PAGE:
October 24, 2004

A Pox on Bad Media

The Media Is Far From Innocent When the Blame
Starts Getting Passed Around for This Stupid War
and This Stupid Administration.

(Thanks to the website associated with Micah Ian Wright's book.)

During the debates, a couple of issues involving presciption drugs were brought up. I watched a very interesting interview on Franken's show the other day with an activist who also happens to be a VP of Marketing for Pfizer (and Pfizer definitely doesn't like what this guy is doing with his private life). He explained that there are really no good arguments against reimporting drugs from Canada other than wanting to give American drug companies a multi-billion dollar windfall profit (only a small fraction of which would be reinvested in research for new useful life-saving drugs instead of the next generation of Viagra).

One thing he said was that, ok, so Furious George is worried about the safety of drugs that are imported from Canada and wants to make sure they are safe. Well, ok, but stop and think for a minute about how much food we import. Are you going to check every banana as it crosses the border to make sure it isn't somehow contaminated by a bunch of foreign scoundrels, that it hasn't been loaded with some nefarious biological agent thanks to Al Qaeda operatives? It's really ridiculous when you think about it.

I should be able to see that kind of perspective on the front page or at least prominently in the newspaper after the debates. Instead, I see enormous tracts of space being taken up by Kerry's mention of Cheney's "lesbian" daughter. This is just one of so many mainstream media failures. If Air America weren't around, who on Earth would give this guy an interview so he could share his knowledge and perspective from a significant platform (and Air America at this point barely counts as significant)? The answer is easy: no one (in America, anyway).

A very helpful media watchdog is "Fairness and Accuracy In Reporting", or "FAIR", which was one of the first to publish a big selling fact check of Rush Limbaugh. Their latest alert notes more stupid behavior by the so-called liberal Washington Post trying to turn this campaign into a "on the one hand" moral equivalence festival:

On September 30, a FAIR action alert urged the Associated Press and Washington Post not to exercise "false balance" in their reporting on the exaggerations and deceptions coming from the major presidential candidates. By straining to include an equal number of Bush and Kerry statements to "fact check," news outlets give the impression that both sides are equally culpable of deceptive rhetoric.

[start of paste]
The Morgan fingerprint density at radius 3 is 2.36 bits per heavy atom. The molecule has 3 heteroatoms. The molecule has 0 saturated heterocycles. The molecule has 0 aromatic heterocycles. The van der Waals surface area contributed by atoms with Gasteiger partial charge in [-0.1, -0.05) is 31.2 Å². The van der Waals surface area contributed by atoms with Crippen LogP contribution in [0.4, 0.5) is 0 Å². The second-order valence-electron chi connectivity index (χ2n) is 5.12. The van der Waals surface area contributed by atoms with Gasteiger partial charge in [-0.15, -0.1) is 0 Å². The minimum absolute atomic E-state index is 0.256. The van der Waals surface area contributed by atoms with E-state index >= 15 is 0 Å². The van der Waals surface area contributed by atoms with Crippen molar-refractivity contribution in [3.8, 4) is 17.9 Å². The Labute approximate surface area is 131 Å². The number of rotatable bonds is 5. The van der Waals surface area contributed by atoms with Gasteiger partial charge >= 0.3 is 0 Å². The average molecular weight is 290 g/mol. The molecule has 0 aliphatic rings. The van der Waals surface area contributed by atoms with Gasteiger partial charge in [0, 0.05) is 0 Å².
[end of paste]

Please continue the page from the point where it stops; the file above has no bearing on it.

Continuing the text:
On October 20, the Washington Post put a new spin on that formula by suggesting one candidate has increased his output of inaccurate rhetoric: John Kerry. The Post's Howard Kurtz wrote that "Kerry has pushed the factual envelope less often than the president-- until recently," suggesting that Kerry's deceptions now equal or exceed Bush's.

But the evidence Kurtz presented did not support his charge. He listed four of Bush's exaggerations, including his characterization of Kerry's health plan as "government-run," his claim that Kerry "voted for education reform and now opposes it," and his repeated use of an out-of-context Kerry quote as proof that Kerry thinks terrorism is merely a "nuisance."

But Kurtz presented only two examples of Kerry pushing the "factual envelope," and neither one makes a convincing case for Kerry's misuse of facts. Kurtz wrote that Kerry plays loose with the facts when he says that Bush "has a plan that cuts Social Security benefits by 30 to 45 percent." Kurtz countered this by noting that Bush, "while favoring allowing younger workers to put part of their benefits in private accounts, has never put forth a plan-- and has vowed that any change would not affect current retirees."